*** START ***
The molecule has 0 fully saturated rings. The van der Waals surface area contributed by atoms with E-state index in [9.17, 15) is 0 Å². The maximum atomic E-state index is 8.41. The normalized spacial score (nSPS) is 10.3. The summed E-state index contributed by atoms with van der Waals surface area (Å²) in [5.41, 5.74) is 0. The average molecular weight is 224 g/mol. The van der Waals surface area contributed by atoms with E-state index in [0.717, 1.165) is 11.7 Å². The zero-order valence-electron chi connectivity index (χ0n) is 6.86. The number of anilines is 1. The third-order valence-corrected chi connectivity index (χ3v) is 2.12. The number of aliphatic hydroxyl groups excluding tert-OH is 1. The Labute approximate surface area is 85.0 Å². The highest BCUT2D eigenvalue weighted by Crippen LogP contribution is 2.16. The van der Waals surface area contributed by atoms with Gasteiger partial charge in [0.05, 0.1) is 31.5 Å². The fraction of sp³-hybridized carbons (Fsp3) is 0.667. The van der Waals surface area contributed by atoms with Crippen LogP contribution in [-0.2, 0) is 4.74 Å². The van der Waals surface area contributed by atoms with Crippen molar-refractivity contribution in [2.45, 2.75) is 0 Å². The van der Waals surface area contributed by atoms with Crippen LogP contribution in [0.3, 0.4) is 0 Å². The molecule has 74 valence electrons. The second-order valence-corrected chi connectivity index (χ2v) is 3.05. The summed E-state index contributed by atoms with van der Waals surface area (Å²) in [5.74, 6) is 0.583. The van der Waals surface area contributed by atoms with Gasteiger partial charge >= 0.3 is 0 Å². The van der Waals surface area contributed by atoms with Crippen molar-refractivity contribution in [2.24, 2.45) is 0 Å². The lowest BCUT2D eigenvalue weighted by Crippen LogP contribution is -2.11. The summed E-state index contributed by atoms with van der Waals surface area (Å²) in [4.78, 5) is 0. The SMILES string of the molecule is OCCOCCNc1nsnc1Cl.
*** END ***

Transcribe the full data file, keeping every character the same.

The molecule has 0 fully saturated rings. The van der Waals surface area contributed by atoms with E-state index in [9.17, 15) is 0 Å². The maximum atomic E-state index is 8.41. The normalized spacial score (nSPS) is 10.3. The summed E-state index contributed by atoms with van der Waals surface area (Å²) in [5.41, 5.74) is 0. The average molecular weight is 224 g/mol. The van der Waals surface area contributed by atoms with E-state index in [0.717, 1.165) is 11.7 Å². The zero-order valence-electron chi connectivity index (χ0n) is 6.86. The number of anilines is 1. The third-order valence-corrected chi connectivity index (χ3v) is 2.12. The number of aliphatic hydroxyl groups excluding tert-OH is 1. The Labute approximate surface area is 85.0 Å². The highest BCUT2D eigenvalue weighted by Crippen LogP contribution is 2.16. The van der Waals surface area contributed by atoms with Gasteiger partial charge in [0.05, 0.1) is 31.5 Å². The fraction of sp³-hybridized carbons (Fsp3) is 0.667. The van der Waals surface area contributed by atoms with Crippen LogP contribution in [-0.2, 0) is 4.74 Å². The van der Waals surface area contributed by atoms with Crippen molar-refractivity contribution in [2.45, 2.75) is 0 Å². The van der Waals surface area contributed by atoms with Crippen LogP contribution in [0.3, 0.4) is 0 Å². The molecule has 74 valence electrons. The second-order valence-corrected chi connectivity index (χ2v) is 3.05. The summed E-state index contributed by atoms with van der Waals surface area (Å²) in [5.74, 6) is 0.583. The van der Waals surface area contributed by atoms with Gasteiger partial charge >= 0.3 is 0 Å². The van der Waals surface area contributed by atoms with Crippen molar-refractivity contribution in [2.24, 2.45) is 0 Å². The lowest BCUT2D eigenvalue weighted by Crippen LogP contribution is -2.11. The summed E-state index contributed by atoms with van der Waals surface area (Å²) in [4.78, 5) is 0. The SMILES string of the molecule is OCCOCCNc1nsnc1Cl.